Somebody hyped ‘Silent Partners: Artist & Mannequin from Function to Fetish’ show at The Fitzwilliam Museum and that’s why you jumped on a train to see it before it closes. Travelling to Cambridge by train reminds you that there is such a thing as the horizon and indeed, life beyond London. Nevertheless the trees that edge the fields are naked apart from those wrapped with ivy, looking like thin old men in baggy pajamas, their twig and branch hair knotted with rook’s nests.
Just before entering the main show at The Fitzwilliam you are sidetracked by a small, complimentary exhibition titled ‘Fatal Consequences: The Chapman Brothers and Goya’s Disasters of War.’ It’s hard to like Jake & Dinos Chapman, but to be fair, and to their credit, they never asked to be liked. A desire or need for affirmation and praise may play a part in many artists’ motivations and yet, since modern art’s anti-academic inception some form of belligerent transgression is often more likely to win you praise than any deferential desire to please.
The link between J&D’s display and the ‘mannequin’ show is of course the way the brothers have deployed their own grotesquely malformed mannequins. In Silent Partners a couple of their synthetic offspring sit looking like promotional vehicles for their school uniforms, except for the fact that the school badge is a swastika circled by the motto ‘THEY TEACH US NOTHING” while their hyper-smooth skin is ruptured by animal snouts and gnashing teeth bursting forth – a well-chosen gesture that even the most art-jaded eye can’t help but find utterly repellent.
Silent Partners is one of those big budget affairs, researched and installed at great cost, adorned with talks, screenings and events and soon to be re-staged in Paris. It is also a well-considered crowd-pleaser if only because there is probably no more hackneyed object in modern art than the mannequin and ‘lay figure’ whose ‘uncanny’ or ‘interesting’ value is over-familiar to anyone with the slightest affinity with modern art. And so it takes artists as confrontational as J&D to breathe new life into such a well-worn theme, even though the galleries here are filled with a rich and generous history of the theme. The use of wooden and waxen figures in the planning and preparation of artworks (here dating back to the Renaissance) later becomes a tool of consumerism and fashion, and finally an icon of a world in which the human seems increasingly anxious to delegate its responsibilities to dolls, robots, drones and other post-human surrogates.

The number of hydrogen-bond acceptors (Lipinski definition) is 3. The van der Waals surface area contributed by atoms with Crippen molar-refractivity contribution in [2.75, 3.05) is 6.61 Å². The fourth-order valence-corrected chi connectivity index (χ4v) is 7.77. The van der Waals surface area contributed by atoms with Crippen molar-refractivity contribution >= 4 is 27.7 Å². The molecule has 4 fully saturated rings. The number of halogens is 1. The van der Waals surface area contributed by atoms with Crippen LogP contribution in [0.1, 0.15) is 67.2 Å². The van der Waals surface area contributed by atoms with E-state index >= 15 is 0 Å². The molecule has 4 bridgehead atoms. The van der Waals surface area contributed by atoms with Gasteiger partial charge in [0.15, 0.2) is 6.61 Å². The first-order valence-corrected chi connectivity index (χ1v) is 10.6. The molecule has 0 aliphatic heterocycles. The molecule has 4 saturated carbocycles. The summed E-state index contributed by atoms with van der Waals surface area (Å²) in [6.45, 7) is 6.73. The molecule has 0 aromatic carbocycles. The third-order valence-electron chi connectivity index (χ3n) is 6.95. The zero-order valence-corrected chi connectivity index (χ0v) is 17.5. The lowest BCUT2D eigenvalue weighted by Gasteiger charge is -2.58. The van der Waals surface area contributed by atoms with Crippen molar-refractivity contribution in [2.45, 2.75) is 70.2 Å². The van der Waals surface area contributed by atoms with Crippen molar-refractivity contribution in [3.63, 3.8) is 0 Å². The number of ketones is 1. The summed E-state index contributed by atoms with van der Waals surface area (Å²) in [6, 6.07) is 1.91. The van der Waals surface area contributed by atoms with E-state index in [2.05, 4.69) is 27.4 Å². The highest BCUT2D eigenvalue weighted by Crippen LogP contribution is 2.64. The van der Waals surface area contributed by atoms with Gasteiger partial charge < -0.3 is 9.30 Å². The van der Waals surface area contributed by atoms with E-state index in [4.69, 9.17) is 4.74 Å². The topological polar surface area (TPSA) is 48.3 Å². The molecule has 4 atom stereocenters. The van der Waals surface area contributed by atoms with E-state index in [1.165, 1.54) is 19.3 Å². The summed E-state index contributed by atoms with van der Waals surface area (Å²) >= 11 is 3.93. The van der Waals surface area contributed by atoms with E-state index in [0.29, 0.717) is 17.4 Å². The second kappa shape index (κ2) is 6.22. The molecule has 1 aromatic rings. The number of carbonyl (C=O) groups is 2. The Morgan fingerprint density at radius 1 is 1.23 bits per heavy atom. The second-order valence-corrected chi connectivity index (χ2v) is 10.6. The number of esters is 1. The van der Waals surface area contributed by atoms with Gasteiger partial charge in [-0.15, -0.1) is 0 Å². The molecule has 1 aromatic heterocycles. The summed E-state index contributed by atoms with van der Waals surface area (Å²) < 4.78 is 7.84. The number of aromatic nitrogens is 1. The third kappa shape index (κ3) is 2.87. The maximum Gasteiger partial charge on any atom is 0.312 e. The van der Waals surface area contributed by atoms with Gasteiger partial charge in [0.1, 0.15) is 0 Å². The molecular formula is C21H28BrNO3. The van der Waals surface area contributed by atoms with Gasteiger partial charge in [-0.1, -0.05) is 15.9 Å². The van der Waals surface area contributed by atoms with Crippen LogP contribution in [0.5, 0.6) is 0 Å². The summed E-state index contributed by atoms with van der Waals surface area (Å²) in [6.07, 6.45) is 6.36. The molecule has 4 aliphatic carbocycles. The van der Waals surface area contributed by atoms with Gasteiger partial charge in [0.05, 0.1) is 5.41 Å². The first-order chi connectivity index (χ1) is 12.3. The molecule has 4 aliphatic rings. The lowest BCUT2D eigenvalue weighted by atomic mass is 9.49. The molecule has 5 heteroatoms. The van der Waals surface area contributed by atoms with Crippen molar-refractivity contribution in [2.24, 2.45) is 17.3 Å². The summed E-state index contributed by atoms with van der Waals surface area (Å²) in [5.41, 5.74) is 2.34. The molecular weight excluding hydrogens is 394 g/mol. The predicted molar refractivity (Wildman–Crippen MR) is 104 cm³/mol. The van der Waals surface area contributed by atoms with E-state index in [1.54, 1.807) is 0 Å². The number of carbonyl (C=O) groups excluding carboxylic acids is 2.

Ultimately J&D grab all your attention, drawing on Bataillean shock as a means by which to escape limitations. Through and beyond such a disturbance we might encounter something truly extra-ordinary (i.e. not merely ‘extraordinary’ in the way the middle classes currently mis- and over-use the word.) Shock, disgust and outrage are all sure signs of nerves touched and thresholds reached andwe now have a grand counter-tradition of Realists, Dadaists, Surrealists, Feminists and other ‘ists’ who made it their responsibility to expose art’s and our own limits by means of provocation.
Goya is of course one of J&D’s inspirations, having created, alongside his role as courtly painter an underworld to his own practice, comprising of sub-sets and sub-series of images which, in a precociously modern way, make art-with-a-conscience as well as unofficial, uncompromising and explicit art that is both surreptitious, critical and current (the Banksy of his day perhaps.) To these unprecedented images Goya added the further innovation of his very own ironic captions. J&D’s notorious engagement with Goya also turns into a dialogue with the medium of etching. In ‘Fatal Consequences: The Chapman Brothers and Goya’s Disasters of War’ the brothers draw directly onto steel plates without preparation, producing Art Brut-like offerings of which Dubuffet would have been proud. Their crude, purposefully offensive scratching is comparable with that made on school desks by pubescent boys, and they do, appropriately, print some of their plates on pages from children’s books. They also experiment with a strange effect produced by using white ink on black paper, and when this innovation is combined with their subject matter – often relating to WW2- you might feel that, between the barbaric times witnessed by Goya and our own supposedly more modern, free and democratic era, the world may have been so shocked by the flash of atomic bombs and the unrepresentable horrors of the holocaust that black has indeed been turned to white, wrong to right, truth to lie, good to evil and the night to day.
J&D have shocked us, not just with their transgressive drawings and monstrous sculptures but also by the unacceptable fact that they bought and reworked a precious edition of Goya etchings. But no deeply offended, ultimately conservative bluster will hold out for long against a truly transgressive avant-garde art gesture. For modern and contemporary art, innovation and insult go together like the two essential components of an industrial-strength glue that once combined create a substance impossible to erase from art history – no mean feat these days and surely impossible achieve by merely striving for the ‘interesting’ as, despite all its research and occasional surprises, Silent Partners: Artist & Mannequin from Function to Fetish’, seems to do here.